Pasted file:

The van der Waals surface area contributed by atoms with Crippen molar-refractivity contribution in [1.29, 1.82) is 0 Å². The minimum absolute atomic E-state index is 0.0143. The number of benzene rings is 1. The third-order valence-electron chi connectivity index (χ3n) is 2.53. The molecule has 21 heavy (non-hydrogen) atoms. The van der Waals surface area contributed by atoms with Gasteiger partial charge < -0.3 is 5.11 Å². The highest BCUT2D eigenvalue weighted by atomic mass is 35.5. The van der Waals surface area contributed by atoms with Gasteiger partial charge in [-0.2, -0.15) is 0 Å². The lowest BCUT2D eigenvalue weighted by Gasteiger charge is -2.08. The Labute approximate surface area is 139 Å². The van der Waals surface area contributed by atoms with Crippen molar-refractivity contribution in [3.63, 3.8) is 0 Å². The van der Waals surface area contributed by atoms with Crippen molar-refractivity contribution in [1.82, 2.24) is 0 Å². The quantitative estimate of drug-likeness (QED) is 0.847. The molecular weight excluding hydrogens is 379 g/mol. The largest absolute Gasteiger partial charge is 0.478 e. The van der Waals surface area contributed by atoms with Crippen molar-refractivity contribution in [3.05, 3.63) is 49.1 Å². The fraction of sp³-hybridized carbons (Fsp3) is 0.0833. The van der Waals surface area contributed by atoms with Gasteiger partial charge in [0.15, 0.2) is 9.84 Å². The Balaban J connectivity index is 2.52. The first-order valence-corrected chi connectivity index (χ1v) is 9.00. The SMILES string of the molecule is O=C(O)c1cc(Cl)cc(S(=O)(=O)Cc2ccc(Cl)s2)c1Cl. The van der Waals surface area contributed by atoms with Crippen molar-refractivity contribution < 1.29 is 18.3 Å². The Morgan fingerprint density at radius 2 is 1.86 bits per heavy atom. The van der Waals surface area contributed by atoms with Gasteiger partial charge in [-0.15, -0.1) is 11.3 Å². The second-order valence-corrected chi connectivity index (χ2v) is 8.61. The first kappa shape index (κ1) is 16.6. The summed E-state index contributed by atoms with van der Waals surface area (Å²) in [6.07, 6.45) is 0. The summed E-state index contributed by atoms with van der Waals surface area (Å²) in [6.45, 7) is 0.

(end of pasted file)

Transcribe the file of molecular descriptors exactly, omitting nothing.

The van der Waals surface area contributed by atoms with Crippen molar-refractivity contribution in [1.29, 1.82) is 0 Å². The minimum absolute atomic E-state index is 0.0143. The number of benzene rings is 1. The third-order valence-electron chi connectivity index (χ3n) is 2.53. The molecule has 21 heavy (non-hydrogen) atoms. The van der Waals surface area contributed by atoms with Gasteiger partial charge < -0.3 is 5.11 Å². The highest BCUT2D eigenvalue weighted by atomic mass is 35.5. The van der Waals surface area contributed by atoms with Gasteiger partial charge in [-0.2, -0.15) is 0 Å². The lowest BCUT2D eigenvalue weighted by Gasteiger charge is -2.08. The Labute approximate surface area is 139 Å². The van der Waals surface area contributed by atoms with Crippen molar-refractivity contribution in [3.63, 3.8) is 0 Å². The van der Waals surface area contributed by atoms with Crippen molar-refractivity contribution in [1.82, 2.24) is 0 Å². The quantitative estimate of drug-likeness (QED) is 0.847. The molecular weight excluding hydrogens is 379 g/mol. The largest absolute Gasteiger partial charge is 0.478 e. The van der Waals surface area contributed by atoms with Crippen molar-refractivity contribution in [3.05, 3.63) is 49.1 Å². The fraction of sp³-hybridized carbons (Fsp3) is 0.0833. The van der Waals surface area contributed by atoms with Gasteiger partial charge in [0.15, 0.2) is 9.84 Å². The Balaban J connectivity index is 2.52. The first-order valence-corrected chi connectivity index (χ1v) is 9.00. The SMILES string of the molecule is O=C(O)c1cc(Cl)cc(S(=O)(=O)Cc2ccc(Cl)s2)c1Cl. The van der Waals surface area contributed by atoms with Crippen molar-refractivity contribution < 1.29 is 18.3 Å². The Morgan fingerprint density at radius 2 is 1.86 bits per heavy atom. The van der Waals surface area contributed by atoms with Gasteiger partial charge in [-0.15, -0.1) is 11.3 Å². The second-order valence-corrected chi connectivity index (χ2v) is 8.61. The first kappa shape index (κ1) is 16.6. The summed E-state index contributed by atoms with van der Waals surface area (Å²) in [6.07, 6.45) is 0. The summed E-state index contributed by atoms with van der Waals surface area (Å²) in [6.45, 7) is 0.